But there is the other side too.
(i) The management is democratic only in theory: it is actually oligarchical. The directors are practically self – appointed, and they remain there as long as they choose. For practical purposes, the share – holders have little voice.
(ii) Some of the directors may be unscrupulous and exploit the unwary investor. They may use inside knowledge for their own benefit. For instance, they may falsely give out that the company is going to fail and hen tile value of shares goes down, they themselves purchase them.
(iii) Fraudulent publicity deceives the public, Rosy pictures given in the prospectus are sometimes misleading.
(iv) The directors are often lawyers or doctors and have no business experience or knowledge. Their only qualification is the share qualification. Such directors may not prove competent.
(v) Business is personalized. The owners of business, i.e., the shareholders. are concerned only with profit. The welfare of the employees is utterly neglected. The paid managers express their helplessness. This loss of human touch is a great loss. The business becomes purely a mercenary affair.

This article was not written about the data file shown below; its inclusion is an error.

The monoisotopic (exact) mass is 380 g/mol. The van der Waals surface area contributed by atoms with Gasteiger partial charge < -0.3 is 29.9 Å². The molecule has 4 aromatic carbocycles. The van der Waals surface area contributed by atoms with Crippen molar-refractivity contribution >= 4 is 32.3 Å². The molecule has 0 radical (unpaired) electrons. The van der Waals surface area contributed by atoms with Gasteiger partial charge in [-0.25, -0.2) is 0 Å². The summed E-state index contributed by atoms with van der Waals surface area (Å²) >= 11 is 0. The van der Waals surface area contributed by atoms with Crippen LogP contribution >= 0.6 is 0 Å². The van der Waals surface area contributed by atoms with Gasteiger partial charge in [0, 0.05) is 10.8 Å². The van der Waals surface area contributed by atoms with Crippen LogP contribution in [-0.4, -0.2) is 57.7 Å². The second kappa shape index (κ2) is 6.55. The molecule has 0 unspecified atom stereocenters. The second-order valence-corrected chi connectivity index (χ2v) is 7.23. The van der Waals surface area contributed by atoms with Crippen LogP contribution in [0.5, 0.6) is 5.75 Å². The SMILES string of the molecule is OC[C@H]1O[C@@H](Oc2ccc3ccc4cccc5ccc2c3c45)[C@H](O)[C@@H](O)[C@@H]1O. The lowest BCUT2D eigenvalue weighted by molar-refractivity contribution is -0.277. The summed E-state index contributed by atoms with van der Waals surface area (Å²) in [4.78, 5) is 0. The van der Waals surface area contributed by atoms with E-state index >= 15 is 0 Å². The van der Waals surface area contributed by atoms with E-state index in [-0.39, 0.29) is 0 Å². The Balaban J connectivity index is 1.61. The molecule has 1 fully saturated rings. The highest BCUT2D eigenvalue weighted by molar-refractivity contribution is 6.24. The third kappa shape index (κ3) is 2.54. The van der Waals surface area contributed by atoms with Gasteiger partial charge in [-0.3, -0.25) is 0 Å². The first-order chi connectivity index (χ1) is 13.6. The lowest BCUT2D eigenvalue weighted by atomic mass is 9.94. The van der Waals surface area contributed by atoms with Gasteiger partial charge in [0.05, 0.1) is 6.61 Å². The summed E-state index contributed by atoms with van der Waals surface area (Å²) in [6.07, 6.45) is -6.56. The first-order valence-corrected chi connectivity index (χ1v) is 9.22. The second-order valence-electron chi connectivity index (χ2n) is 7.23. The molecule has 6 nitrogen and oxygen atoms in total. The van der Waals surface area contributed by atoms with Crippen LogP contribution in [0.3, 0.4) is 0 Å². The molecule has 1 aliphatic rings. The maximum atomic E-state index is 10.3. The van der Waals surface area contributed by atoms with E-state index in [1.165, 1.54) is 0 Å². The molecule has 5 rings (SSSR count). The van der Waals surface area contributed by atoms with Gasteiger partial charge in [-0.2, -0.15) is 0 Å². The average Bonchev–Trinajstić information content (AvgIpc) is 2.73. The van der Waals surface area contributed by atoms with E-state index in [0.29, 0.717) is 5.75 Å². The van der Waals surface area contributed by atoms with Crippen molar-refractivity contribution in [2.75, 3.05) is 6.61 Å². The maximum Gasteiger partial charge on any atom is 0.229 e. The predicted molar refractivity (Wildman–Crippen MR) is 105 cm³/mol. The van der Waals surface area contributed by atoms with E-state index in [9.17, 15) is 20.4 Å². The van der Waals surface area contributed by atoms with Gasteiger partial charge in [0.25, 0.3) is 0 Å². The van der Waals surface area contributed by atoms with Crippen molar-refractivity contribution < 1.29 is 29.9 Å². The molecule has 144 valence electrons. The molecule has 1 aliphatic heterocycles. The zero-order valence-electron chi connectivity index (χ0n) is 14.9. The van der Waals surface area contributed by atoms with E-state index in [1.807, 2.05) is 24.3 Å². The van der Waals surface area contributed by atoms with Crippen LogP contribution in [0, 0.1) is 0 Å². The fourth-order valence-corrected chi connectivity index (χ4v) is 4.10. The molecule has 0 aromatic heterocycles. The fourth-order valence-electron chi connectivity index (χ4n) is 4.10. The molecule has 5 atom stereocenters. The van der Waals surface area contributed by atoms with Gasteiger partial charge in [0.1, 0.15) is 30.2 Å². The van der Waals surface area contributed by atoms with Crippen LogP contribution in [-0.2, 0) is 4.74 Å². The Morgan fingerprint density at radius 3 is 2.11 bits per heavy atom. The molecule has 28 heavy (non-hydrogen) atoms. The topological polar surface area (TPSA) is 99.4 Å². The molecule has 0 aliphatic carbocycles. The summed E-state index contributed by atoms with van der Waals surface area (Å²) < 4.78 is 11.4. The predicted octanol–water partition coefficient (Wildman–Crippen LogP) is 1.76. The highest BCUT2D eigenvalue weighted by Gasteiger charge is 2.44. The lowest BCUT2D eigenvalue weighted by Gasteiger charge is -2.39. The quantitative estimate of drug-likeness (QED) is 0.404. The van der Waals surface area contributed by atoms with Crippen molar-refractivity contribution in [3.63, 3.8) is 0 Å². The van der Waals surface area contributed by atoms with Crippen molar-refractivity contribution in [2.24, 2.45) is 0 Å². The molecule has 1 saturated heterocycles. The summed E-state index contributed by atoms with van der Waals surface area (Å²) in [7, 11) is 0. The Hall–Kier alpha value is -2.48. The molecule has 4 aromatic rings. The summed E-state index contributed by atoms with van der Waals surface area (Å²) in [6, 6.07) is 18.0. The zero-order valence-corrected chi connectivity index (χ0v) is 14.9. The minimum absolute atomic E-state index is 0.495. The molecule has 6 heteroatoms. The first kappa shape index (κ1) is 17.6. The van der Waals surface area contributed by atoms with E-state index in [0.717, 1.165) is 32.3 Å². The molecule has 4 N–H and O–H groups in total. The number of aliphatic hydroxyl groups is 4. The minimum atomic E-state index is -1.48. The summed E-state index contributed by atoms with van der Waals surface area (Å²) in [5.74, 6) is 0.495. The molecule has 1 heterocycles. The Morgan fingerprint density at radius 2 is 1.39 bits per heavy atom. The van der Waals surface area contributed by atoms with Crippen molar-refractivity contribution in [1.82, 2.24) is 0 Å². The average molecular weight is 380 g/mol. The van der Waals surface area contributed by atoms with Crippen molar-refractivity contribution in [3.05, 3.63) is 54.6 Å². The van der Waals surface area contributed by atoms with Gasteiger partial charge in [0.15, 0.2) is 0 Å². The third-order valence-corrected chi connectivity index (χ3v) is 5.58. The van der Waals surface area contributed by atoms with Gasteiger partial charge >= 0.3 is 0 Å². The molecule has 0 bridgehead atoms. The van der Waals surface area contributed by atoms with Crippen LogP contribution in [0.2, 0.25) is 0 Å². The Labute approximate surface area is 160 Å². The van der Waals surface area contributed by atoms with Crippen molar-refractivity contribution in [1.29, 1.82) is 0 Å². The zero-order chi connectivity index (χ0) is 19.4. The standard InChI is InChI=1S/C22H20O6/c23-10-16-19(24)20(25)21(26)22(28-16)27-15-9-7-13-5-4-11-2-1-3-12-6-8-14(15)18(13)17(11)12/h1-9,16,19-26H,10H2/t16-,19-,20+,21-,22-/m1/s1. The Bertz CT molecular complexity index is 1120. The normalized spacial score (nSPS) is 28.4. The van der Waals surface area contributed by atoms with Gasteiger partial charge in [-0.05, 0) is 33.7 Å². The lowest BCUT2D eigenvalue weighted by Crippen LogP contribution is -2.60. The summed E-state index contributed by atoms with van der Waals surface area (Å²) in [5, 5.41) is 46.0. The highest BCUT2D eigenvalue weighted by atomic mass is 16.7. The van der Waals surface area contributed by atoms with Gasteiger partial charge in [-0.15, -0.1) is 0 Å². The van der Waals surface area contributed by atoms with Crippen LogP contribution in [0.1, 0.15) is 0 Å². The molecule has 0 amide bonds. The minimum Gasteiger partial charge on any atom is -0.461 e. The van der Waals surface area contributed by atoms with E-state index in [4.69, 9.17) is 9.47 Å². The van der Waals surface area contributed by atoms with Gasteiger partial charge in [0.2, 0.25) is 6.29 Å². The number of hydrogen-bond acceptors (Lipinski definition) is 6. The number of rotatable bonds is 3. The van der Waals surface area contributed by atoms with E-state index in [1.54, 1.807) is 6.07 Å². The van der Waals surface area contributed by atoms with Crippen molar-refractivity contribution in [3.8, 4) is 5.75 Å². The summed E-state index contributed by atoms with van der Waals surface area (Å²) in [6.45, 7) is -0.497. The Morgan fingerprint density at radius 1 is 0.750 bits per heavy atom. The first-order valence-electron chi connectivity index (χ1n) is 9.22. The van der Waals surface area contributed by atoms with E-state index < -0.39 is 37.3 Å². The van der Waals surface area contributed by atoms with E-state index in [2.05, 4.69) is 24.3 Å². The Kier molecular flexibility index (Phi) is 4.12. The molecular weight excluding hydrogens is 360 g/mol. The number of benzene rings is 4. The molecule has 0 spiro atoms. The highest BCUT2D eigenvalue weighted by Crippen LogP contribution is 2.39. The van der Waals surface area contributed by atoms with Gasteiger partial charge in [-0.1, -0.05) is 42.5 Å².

(vi) The liability being limited and the shares being transferable, the shareholders take no interest in the company. Few of them attend the shareholders’ meetings. Their apathy throws all the powers in the hands of a few directors. Thus, the company loses its democratic character.
(Vii) Sometimes the directors launch rash enterprises, because it is easy to play ducks and drakes with other people’s money.
(viii) The organisation is too ponderous and unwieldy. It cannot take quick decisions. It is only suited to a business which can be reduced to set rules, which are both fool – proof and knave – proof. This form of organisation is not fit for pioneering work, or where changing conditions require constant changes in policy of production, or where customers are won with difficulty and lost at the slightest pretext.